In Italy, an IBSA GO Team took a similar approach as they worked on behalf of the only evangelical church in Trieste, a city of 200,000. (For photos from more GO Teams of students and leaders, see page 9.)
The Italy team worked with Pastor Elio Vannelli of Trieste Evangelica to complete a painting project the church has undertaken for three years in a local school. Each June, the church paints one floor of the school. This year, volunteers from Illinois painted the fourth and final floor.
“The school authorities’ confidence in our commitment grew during this time and this year the Lord opened many doors,” Pastor Vannelli wrote in a recent prayer newsletter. “The coordinator of the school asked us to explain to the parents during the final party why we did all this with a generous spirit and service. We could share how our service spirit comes from the generosity, service, and love of Jesus for us.
“We had the opportunity to lay the foundation for contacts and future collaborations during that night. We pray for fruit from these contacts.”
The breakthroughs are “three years in the making,” said GO Team leader Charles Campbell, who has been working with Vannelli to find the most effective ways to help the local church there.
Since the team was in Italy, the painting project has opened doors for an after-school ESL program and a two-week camp where Trieste Evangelica will be allowed to share the gospel.
Like going home again
Richard and Sharon Brummitt first got a vision for doing missions in retirement when their son was serving as an International Mission Board missionary in Hungary. More than 10 years later, the couple from New Song Church in Zion are working to mobilize others in Lake County Association to join them as they help to strengthen Hungarian churches.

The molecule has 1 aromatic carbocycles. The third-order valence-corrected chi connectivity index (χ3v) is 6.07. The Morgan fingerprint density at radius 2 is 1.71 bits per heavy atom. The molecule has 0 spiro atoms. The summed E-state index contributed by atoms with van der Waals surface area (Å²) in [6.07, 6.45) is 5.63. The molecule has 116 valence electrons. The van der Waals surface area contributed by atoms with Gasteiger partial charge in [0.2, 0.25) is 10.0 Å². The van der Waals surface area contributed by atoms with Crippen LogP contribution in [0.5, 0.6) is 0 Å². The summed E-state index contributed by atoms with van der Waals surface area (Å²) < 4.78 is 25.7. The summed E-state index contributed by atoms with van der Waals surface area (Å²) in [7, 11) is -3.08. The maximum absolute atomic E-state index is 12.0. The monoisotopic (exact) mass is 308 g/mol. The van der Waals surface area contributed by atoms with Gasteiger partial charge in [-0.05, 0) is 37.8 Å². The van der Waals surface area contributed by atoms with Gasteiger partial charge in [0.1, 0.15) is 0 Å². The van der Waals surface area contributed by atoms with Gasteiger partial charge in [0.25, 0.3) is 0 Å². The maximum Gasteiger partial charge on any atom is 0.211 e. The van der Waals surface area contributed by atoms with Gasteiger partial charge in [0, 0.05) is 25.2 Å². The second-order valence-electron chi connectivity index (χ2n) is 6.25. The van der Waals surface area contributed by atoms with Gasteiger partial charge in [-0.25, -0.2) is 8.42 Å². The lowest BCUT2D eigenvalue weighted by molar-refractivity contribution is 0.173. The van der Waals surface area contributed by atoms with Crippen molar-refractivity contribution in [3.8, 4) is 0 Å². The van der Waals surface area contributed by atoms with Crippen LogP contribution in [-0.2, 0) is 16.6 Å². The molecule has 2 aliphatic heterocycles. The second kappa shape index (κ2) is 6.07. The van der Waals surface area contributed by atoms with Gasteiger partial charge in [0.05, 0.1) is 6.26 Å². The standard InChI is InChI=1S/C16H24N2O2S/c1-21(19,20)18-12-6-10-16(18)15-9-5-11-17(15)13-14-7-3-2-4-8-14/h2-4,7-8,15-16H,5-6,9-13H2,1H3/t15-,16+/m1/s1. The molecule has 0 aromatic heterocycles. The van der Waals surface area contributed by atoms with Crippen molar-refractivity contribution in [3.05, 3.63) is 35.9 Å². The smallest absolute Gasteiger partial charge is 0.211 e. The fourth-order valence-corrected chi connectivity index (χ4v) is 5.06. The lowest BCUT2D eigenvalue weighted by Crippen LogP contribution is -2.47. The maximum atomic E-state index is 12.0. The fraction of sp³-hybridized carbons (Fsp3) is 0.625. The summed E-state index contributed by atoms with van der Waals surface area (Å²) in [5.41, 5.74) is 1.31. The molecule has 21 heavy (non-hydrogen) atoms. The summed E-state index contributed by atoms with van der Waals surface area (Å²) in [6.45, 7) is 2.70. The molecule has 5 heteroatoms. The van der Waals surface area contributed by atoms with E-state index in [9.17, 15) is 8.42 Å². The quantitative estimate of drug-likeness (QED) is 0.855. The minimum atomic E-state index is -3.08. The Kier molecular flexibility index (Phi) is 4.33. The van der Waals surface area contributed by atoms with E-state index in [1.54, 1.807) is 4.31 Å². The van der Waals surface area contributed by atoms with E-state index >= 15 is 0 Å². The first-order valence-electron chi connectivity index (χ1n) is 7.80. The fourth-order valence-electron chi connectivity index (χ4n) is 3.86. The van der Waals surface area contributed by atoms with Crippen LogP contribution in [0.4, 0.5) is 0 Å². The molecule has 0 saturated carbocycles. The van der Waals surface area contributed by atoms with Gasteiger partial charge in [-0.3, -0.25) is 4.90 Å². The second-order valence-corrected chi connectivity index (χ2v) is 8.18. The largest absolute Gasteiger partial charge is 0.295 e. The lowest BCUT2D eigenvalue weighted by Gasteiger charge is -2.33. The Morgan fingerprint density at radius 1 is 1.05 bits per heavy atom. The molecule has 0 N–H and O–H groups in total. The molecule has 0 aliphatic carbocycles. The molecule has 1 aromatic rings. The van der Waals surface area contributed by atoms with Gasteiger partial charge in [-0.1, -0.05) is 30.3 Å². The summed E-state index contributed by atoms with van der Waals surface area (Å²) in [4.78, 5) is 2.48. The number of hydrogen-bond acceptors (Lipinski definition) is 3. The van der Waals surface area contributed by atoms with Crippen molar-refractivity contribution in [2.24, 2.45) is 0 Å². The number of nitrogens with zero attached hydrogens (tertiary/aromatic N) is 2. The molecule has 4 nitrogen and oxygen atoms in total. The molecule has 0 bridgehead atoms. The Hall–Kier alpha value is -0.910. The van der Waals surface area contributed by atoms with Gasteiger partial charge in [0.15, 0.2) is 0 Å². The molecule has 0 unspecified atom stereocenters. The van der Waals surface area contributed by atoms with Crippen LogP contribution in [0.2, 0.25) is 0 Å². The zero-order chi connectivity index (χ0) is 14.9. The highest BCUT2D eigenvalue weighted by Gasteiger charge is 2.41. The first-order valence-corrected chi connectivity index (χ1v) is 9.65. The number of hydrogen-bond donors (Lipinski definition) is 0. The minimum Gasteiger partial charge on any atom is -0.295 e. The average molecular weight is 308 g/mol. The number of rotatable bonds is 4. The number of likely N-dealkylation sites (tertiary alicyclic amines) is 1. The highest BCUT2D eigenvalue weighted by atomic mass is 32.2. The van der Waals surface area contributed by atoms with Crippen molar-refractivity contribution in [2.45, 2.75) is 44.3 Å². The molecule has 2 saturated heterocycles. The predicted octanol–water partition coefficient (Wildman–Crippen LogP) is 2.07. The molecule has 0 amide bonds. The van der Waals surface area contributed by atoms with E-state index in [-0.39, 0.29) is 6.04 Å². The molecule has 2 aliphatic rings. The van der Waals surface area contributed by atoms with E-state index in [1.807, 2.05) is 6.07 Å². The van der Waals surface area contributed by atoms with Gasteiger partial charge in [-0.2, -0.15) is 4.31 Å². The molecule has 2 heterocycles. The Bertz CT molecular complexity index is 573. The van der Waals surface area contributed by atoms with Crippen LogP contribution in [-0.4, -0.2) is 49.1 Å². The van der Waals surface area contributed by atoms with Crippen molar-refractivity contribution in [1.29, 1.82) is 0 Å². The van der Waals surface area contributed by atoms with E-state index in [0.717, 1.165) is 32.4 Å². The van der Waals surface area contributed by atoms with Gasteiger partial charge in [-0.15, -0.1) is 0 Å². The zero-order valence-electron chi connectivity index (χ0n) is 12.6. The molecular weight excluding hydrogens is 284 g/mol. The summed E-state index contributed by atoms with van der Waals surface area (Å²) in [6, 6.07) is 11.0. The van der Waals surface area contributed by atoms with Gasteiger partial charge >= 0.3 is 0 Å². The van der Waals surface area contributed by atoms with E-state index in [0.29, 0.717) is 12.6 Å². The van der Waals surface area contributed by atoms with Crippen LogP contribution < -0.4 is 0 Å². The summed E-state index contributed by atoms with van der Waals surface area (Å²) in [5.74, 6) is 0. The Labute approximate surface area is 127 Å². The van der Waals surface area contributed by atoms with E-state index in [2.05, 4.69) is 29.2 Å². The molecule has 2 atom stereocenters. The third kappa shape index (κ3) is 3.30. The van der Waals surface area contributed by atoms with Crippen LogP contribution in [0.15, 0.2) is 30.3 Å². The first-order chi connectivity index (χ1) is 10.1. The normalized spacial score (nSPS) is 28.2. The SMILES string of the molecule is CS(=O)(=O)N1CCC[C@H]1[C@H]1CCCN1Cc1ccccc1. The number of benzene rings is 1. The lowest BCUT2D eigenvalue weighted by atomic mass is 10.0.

The Brummitts were in Hungary this summer to serve alongside a Baptist church in the town of Erd as they hosted a two-week camp at a local school. The camp, which included games, songs, and a daily English lesson, has helped the church build relationships in its community, the couple reported.
At each week’s closing celebration, Pastor Gyuri Varga was invited to speak, and a church member gave a personal testimony.
“This was the fourth year that the church has put on summer camp for the school children,” the Brummitts wrote in a follow-up report on their trip. “The quality of the program and the love shown to the students during the camps has given the church an outstanding reputation in the city, opening doors for future opportunities in their community.”
Lake County Association has entered a three-year missions partnership with Baptists in Hungary, planning to trade mission teams like the one that served this summer.
Going to Hungary “feels like going home” because of the welcome they receive, Sharon Brummitt said. It’s a welcome they hope many more in Illinois will experience in the years to come.
“We would love to have more people join us.”